Most skin-lightening treatments, which can reduce or block some amount of melanin production, are aimed at inhibiting e. Many treatments use a combination of topical lotions or gels containing melanin-inhibiting ingredients along with a sunscreen, and a prescription retinoid. There are a variety of chemicals used and they work in different ways but the most common ones as pointed out by Wikipedia.com fall into two classes those that inhibit melanin production and those that work in post-melanin synthesis. Those from the previous category include:

TRETINOIN (also known as all-trans retinoic acid) is used mainly for skin discolorations. Negative side effect: Users of tretinoin have to avoid sunlight, as using tretinoin makes the skin more sensitive to UVA and UVB rays always and can have the opposite effect of darkening skin

HYDROQUINONE is a strong inhibitor of melanin production, meaning that it prevents dark skin from making the substance responsible for skin colour. Negative side effect: It has been banned in some countries (e.g. France) because of fears of a cancer risk. Hydroquinone has been shown to cause leukaemia in mice and other animals.

KOJIC ACID is a by-product in the fermentation process of malting rice for use in the manufacturing of sake, the Japanese rice wine. Some research shows kojic acid to be effective for inhibiting melanin production, but it is an unstable ingredient in cosmetic formulations Negative side effect: controversial research has suggested that kojic acid may have carcinogenic properties in large doses. Other further studies show that kojic acid is not carcinogenic, but can cause allergic contact dermatitis and skin irritation.

MERCURY- Many skin whiteners contain toxic mercury such as mercury (II) chloride or ammoniated mercury as the active ingredient. Negative side effect: Accumulates n skin and it can have the opposite results in the long term. Some studies suggest that long-term use could cause systemic absorption that leads to tissue accumulation of the substance. It was banned in Europe (1976) and in the USA (1990) for purpose of skin whitening.

Possibly safer alternatives
ARBUTIN is derived from the leaves of bearberry, cranberry, mulberry or blueberry shrubs, and also is present in most types of pears. It can have melanin-inhibiting properties. Arbutin and other plant extracts are considered safe alternatives to commonly used de-pigmenting agents to make the skin fairer. Medical studies have shown the efficiency of arbutin for skin lightening.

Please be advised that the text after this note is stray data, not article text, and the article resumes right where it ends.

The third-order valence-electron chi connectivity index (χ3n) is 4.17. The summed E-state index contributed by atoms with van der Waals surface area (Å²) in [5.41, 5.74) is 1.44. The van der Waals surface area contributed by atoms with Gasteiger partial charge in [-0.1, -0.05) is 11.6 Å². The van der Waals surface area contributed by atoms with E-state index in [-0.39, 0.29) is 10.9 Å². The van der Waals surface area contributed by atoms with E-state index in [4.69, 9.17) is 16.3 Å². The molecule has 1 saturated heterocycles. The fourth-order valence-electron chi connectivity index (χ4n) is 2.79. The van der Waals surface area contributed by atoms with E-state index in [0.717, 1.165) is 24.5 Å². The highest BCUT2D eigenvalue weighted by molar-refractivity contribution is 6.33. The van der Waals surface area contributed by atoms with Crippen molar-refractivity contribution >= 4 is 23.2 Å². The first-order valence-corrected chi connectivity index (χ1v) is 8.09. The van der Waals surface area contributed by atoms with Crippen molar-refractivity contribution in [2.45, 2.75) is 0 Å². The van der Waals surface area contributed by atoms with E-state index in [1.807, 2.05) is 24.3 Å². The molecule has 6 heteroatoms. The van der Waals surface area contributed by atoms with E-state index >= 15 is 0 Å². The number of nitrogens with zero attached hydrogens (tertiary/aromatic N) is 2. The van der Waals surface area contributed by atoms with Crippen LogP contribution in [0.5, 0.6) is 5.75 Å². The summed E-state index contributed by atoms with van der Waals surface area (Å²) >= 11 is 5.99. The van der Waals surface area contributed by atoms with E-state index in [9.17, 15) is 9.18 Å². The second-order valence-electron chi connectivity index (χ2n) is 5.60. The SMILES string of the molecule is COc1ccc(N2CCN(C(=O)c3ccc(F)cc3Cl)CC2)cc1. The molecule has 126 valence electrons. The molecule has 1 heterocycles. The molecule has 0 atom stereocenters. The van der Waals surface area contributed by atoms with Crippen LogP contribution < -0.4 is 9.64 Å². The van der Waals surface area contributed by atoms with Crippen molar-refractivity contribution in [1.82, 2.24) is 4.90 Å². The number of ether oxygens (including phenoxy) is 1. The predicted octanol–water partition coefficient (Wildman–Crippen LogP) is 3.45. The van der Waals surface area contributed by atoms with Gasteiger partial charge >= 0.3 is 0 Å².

AZELAIC ACID is a component of grains, such as wheat, rye, and barley. Azelaic acid is used to treat acne, but there also is research showing it to be effective for skin discolorations. It belongs to a class of medication called dicarboxylic acids. It works by killing acne bacteria that infect skin pores. Azelaic acid has been used for treatment of skin pigmentation including melasma and post inflammatory hyper pigmentation, particularly in those with darker skin types. It has been recommended as an alternative to hydroquinone (HQ). As a tyrosinase inhibitor, azelaic acid reduces synthesis of melanin.
NIACINAMIDE is claimed to be a much safer alternative when applied topically for skin or genitalia whitening. According to research by Procter & Gamble, a cosmetics company, niacinamide has no adverse side-effects. It also promotes acne reduction, increases skin moisture, and reduces fine wrinkles.

Homemade ways to naturally lighten skin:

1. Papaya Soap. Using it regularly will lighten your skin. Lather it to your skin for 3 minutes.

2. Lemon juice and yogurt once a day is excellent mild bleach.

3. Turmeric: grind up “face turmeric” with olive oil and chickpea flour

4. Milk: Milk is a natural skin bleacher, pour some Milk into a bowl, grab a towel dip it in the bowl and rub it generously around your face.
5. Lemon. Cut a lemon into 2 halves. Rub it gently on your face and neck. Wash it after 10-20 minutes. Doing it regularly will cleanse your skin and slowly start lightening it.

6. Oatmeal and tomato juice. Mix equal parts of oatmeal and tomato juice. Apply this mixture to your skin and allow it to settle for at least half an hour before rinsing it off from your skin thoroughly.

7. Exfoliate. This will get rid of the old tanned cells and make way for new, cells!
Sources: www. wikipedia.com, www. Jamaicastar.com, www. beauty and Grooming.htm, www. how to Lighten Skin Naturally _ Skin So Bold.htm
Written By Michelle Gonsalves